For many the Opening Night Gala of the San Francisco Symphony (SFS) is all about launching a new season with an abundance of festivities, from the opulent wining and dining prior to the concert itself to the elegant block party (with dancing added to the wining and dining) that follows the final bows. For those more interested in the music, however, Opening Night involves a return to all the wonderful sounds that come from SFS and the impressive diversity of repertoire from which those sounds emerge. Last night in Davies Symphony Hall, Music Director Michael Tilson Thomas (MTT) made sure that those of us on audience side received a stunning introduction to the sonorities of a new season.
He made the bold move of opening the program with George Antheil’s “A Jazz Symphony,” composed in 1925. “Bold” may actually be a bit of an understatement, since Antheil would later title his autobiography (which he wrote when he was only 45) Bad Boy of Music. At a time when other Americans were going to Paris to learn how to compose “American music” from Nadia Boulanger, Antheil was rubbing shoulders with the Dadaists, less concerned with cultivating an “American voice” and having more fun finding ways to “épater le bourgeois” (shock the middle class).
True to Dadaist absurdity, “A Jazz Symphony” is far from a symphony in just about any sense of the word; and it is just about as remote from jazz as it was being practiced in the Twenties. One might almost call it a rebellion (achieved through considerable nose-thumbing) against George Gershwin’s effort (in conjunction with Paul Whiteman) to make jazz “respectable” by bringing it into the concert hall with “Rhapsody in Blue.” In the spirit of the abstract movement in painting, “A Jazz Symphony” abstracts out all of the raucous qualities of go-for-broke jamming and recasts them in a panorama of eccentric rhythms, ostinatos that persist long enough to try anyone’s patience, and the outrageous dissonances of playing too many things at once. It is, as jazz aficionados used to say, a real gas.
Last night MTT sought to revel in all of the brash qualities that give “A Jazz Symphony” its primal identity; and SFS was with him for his every step along this undertaking. Taking less than a quarter of an hour, the performance blended together the wildest qualities of a Harlem rent party with those of a stomach-churning roller-coaster ride. Much of this was the “structured chaos” of the ensemble work; but Mark Inouye stood out with a few wild trumpet riffs, while Robin Sutherland indulged in some “lounge lizard” keyboard work (backed by two other pianists). This was one hell of a way to launch the season.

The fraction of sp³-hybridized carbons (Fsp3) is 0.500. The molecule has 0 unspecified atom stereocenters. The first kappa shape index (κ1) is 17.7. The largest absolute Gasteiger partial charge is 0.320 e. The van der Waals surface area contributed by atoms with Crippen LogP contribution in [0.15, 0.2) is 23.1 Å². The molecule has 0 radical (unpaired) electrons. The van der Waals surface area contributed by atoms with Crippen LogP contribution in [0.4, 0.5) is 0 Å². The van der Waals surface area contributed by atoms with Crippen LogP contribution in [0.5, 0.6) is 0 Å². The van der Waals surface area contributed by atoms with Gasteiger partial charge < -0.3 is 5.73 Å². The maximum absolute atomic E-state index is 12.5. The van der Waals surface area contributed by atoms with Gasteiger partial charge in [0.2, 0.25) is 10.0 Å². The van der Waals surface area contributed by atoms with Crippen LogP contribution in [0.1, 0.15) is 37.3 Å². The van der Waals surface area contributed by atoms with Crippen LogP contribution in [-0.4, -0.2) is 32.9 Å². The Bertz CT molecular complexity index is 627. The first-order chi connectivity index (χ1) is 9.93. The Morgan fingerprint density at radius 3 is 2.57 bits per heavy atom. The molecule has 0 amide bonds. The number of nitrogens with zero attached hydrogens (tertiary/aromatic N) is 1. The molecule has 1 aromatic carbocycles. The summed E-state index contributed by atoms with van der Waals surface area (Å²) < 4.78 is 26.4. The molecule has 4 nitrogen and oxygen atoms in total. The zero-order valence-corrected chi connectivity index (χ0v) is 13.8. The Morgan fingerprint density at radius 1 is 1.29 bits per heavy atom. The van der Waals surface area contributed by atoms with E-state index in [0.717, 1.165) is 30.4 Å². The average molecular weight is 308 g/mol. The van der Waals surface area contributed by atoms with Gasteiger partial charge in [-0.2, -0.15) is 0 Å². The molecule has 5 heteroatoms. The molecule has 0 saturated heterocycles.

Actually, there was an amusing preview of what would come at the very beginning of the evening. As is always the case on Opening Night, the program was preceded by the singing of the National Anthem. MTT is particularly good at dropping down the dynamics for “the rockets’ red glare,” sparing everyone from straining the upper register at excessive volume. Last night, in that more hushed setting, one discovered that the glockenspiel was improvising some really wild riffs. This was an amusing reminder that, first, bebop is still with us and, second, a glockenspiel can play bebop as well as any other instrument. “Klinget, Glöckchen, klinget!”
Those brash qualities that opened the evening were perfectly matched by the final selection, Gershwin’s “An American in Paris.” Gershwin visited Paris shortly after the premiere of “Rhapsody in Blue.” He went with an almost religious worship of French modernism. He thought he would study composition while in Paris, but he was turned down by both Boulanger and Maurice Ravel. Perhaps the best thing to come out of the trip was his personal friendship with Ravel, who is purported to have asked him, “Why do you want to become a second-rate Ravel when you are already a first-rate Gershwin?”
In some respects, then, one may listen to “An American in Paris” as a testament by that “first-rate Gershwin” finding and accepting his true identity. The music is basically a tone poem whose narrative covers a broad spectrum of moods from a jaunty promenade to sentimental home sickness. In the midst of all that diversity, however, the music is all Gershwin, reveling as much in the joyousness of the American Musical Theater as in the formality of the concert hall. Here, again, Inouye dazzled with some first-rate trumpet work, while Concertmaster Alexander Barantschik captured the more sentimental moods with his violin solos. What mattered most, however, was the full ensemble sound; and MTT endowed this music with the full personal intensity of Gershwin’s spirit.
Sadly, the music between these two “bookends” was far less satisfying. The remainder of the program was devoted to songs from the American Musical Theater repertoire. Once again, MTT led SFS to set just the right mood for each of the songs; but vocalist Audra McDonald’s sweet, but otherwise featureless, tone never really registered with any of the selections. While there was a generous share of Leonard Bernstein, it was clear that McDonald was never particularly comfortable with his proclivity for wide intervallic leaps, nor could she master the delicate counterpoint of a solo voice weaving between instrumental solos for violin (Barantschik) and cello (Michael Grebanier) at the beginning of “Somewhere.” Furthermore, she never seemed to get at the sense of drama behind her words, particularly when the words of Betty Comdon and Adolph Green demanded that the delivery of a stand-up comic be rendered through a singing voice.
Nevertheless, the festive atmosphere prevailed. The audience was appreciative and frequently enthusiastic. However, it was MTT’s blend of Antheil and Gershwin that encouraged the more serious listeners that another great season was already brewing.